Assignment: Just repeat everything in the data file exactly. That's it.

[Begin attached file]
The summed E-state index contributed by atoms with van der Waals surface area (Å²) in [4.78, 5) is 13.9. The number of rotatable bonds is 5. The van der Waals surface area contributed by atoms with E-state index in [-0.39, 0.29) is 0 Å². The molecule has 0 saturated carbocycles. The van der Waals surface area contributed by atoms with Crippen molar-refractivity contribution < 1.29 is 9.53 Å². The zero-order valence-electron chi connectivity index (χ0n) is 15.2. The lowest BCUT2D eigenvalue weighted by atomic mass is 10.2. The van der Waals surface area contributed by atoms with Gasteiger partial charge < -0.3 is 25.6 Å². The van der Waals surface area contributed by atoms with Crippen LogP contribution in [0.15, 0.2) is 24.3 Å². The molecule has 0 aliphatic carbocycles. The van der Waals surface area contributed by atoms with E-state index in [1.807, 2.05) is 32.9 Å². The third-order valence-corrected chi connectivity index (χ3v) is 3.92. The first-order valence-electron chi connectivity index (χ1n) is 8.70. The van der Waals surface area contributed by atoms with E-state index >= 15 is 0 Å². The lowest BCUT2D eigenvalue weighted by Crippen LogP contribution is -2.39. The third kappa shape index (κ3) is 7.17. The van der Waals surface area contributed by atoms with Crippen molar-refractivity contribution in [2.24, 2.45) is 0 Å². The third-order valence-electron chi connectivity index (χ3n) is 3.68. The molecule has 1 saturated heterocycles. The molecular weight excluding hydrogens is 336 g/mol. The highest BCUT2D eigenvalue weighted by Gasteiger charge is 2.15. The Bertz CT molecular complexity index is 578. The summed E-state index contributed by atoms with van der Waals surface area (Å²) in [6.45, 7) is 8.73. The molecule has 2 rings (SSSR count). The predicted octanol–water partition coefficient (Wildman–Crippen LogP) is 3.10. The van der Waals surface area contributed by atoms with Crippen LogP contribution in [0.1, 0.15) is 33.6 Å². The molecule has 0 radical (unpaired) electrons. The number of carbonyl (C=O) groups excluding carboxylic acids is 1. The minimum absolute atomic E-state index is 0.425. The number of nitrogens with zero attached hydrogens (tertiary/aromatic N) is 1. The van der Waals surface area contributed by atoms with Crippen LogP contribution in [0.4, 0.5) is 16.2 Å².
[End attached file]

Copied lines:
The summed E-state index contributed by atoms with van der Waals surface area (Å²) in [4.78, 5) is 13.9. The number of rotatable bonds is 5. The van der Waals surface area contributed by atoms with E-state index in [-0.39, 0.29) is 0 Å². The molecule has 0 saturated carbocycles. The van der Waals surface area contributed by atoms with Crippen molar-refractivity contribution < 1.29 is 9.53 Å². The zero-order valence-electron chi connectivity index (χ0n) is 15.2. The lowest BCUT2D eigenvalue weighted by atomic mass is 10.2. The van der Waals surface area contributed by atoms with Gasteiger partial charge < -0.3 is 25.6 Å². The van der Waals surface area contributed by atoms with Crippen LogP contribution in [0.15, 0.2) is 24.3 Å². The molecule has 0 aliphatic carbocycles. The van der Waals surface area contributed by atoms with E-state index in [1.807, 2.05) is 32.9 Å². The third-order valence-corrected chi connectivity index (χ3v) is 3.92. The first-order valence-electron chi connectivity index (χ1n) is 8.70. The van der Waals surface area contributed by atoms with E-state index >= 15 is 0 Å². The lowest BCUT2D eigenvalue weighted by Crippen LogP contribution is -2.39. The third kappa shape index (κ3) is 7.17. The van der Waals surface area contributed by atoms with Crippen molar-refractivity contribution in [2.24, 2.45) is 0 Å². The third-order valence-electron chi connectivity index (χ3n) is 3.68. The molecule has 1 saturated heterocycles. The molecular weight excluding hydrogens is 336 g/mol. The highest BCUT2D eigenvalue weighted by Gasteiger charge is 2.15. The Bertz CT molecular complexity index is 578. The summed E-state index contributed by atoms with van der Waals surface area (Å²) in [6.45, 7) is 8.73. The molecule has 2 rings (SSSR count). The predicted octanol–water partition coefficient (Wildman–Crippen LogP) is 3.10. The van der Waals surface area contributed by atoms with Crippen LogP contribution in [0.1, 0.15) is 33.6 Å². The molecule has 0 radical (unpaired) electrons. The number of carbonyl (C=O) groups excluding carboxylic acids is 1. The minimum absolute atomic E-state index is 0.425. The number of nitrogens with zero attached hydrogens (tertiary/aromatic N) is 1. The van der Waals surface area contributed by atoms with Crippen LogP contribution in [0.4, 0.5) is 16.2 Å².